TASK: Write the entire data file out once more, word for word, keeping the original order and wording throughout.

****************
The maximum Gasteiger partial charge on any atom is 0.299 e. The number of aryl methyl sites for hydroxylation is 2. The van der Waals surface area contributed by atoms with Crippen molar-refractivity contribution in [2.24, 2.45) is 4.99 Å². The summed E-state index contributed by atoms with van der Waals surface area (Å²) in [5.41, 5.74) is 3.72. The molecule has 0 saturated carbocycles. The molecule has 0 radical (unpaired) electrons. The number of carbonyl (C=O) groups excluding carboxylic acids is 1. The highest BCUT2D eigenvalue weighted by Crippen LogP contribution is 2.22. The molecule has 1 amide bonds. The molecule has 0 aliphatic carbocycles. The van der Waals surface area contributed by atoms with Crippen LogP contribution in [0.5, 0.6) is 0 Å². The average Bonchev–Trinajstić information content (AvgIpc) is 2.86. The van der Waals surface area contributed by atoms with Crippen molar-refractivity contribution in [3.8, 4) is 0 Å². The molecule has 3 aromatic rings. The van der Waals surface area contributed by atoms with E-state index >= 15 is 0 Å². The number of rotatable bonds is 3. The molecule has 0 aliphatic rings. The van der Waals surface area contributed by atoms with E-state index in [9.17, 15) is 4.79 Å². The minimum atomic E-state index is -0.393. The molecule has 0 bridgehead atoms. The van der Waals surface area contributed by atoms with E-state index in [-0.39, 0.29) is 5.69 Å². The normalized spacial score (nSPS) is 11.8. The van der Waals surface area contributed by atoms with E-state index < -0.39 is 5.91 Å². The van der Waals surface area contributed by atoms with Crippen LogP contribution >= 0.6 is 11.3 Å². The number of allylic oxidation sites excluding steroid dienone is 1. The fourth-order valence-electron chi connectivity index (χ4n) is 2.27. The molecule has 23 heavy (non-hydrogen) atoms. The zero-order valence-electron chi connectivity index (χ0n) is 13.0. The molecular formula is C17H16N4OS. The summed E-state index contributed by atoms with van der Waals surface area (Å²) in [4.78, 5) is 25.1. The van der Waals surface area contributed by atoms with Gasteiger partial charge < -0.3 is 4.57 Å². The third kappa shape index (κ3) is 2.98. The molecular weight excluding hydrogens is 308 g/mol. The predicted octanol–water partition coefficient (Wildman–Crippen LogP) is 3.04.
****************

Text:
The maximum Gasteiger partial charge on any atom is 0.299 e. The number of aryl methyl sites for hydroxylation is 2. The van der Waals surface area contributed by atoms with Crippen molar-refractivity contribution in [2.24, 2.45) is 4.99 Å². The summed E-state index contributed by atoms with van der Waals surface area (Å²) in [5.41, 5.74) is 3.72. The molecule has 0 saturated carbocycles. The molecule has 0 radical (unpaired) electrons. The number of carbonyl (C=O) groups excluding carboxylic acids is 1. The highest BCUT2D eigenvalue weighted by Crippen LogP contribution is 2.22. The molecule has 1 amide bonds. The molecule has 0 aliphatic carbocycles. The van der Waals surface area contributed by atoms with Crippen LogP contribution in [0.5, 0.6) is 0 Å². The average Bonchev–Trinajstić information content (AvgIpc) is 2.86. The van der Waals surface area contributed by atoms with Crippen molar-refractivity contribution in [3.8, 4) is 0 Å². The molecule has 3 aromatic rings. The van der Waals surface area contributed by atoms with E-state index >= 15 is 0 Å². The number of rotatable bonds is 3. The molecule has 0 aliphatic rings. The van der Waals surface area contributed by atoms with E-state index in [9.17, 15) is 4.79 Å². The minimum atomic E-state index is -0.393. The molecule has 0 bridgehead atoms. The van der Waals surface area contributed by atoms with E-state index in [-0.39, 0.29) is 5.69 Å². The normalized spacial score (nSPS) is 11.8. The van der Waals surface area contributed by atoms with E-state index < -0.39 is 5.91 Å². The van der Waals surface area contributed by atoms with Crippen LogP contribution >= 0.6 is 11.3 Å². The number of allylic oxidation sites excluding steroid dienone is 1. The fourth-order valence-electron chi connectivity index (χ4n) is 2.27. The molecule has 23 heavy (non-hydrogen) atoms. The zero-order valence-electron chi connectivity index (χ0n) is 13.0. The molecular formula is C17H16N4OS. The summed E-state index contributed by atoms with van der Waals surface area (Å²) in [4.78, 5) is 25.1. The van der Waals surface area contributed by atoms with Gasteiger partial charge < -0.3 is 4.57 Å². The third kappa shape index (κ3) is 2.98. The molecular weight excluding hydrogens is 308 g/mol. The predicted octanol–water partition coefficient (Wildman–Crippen LogP) is 3.04.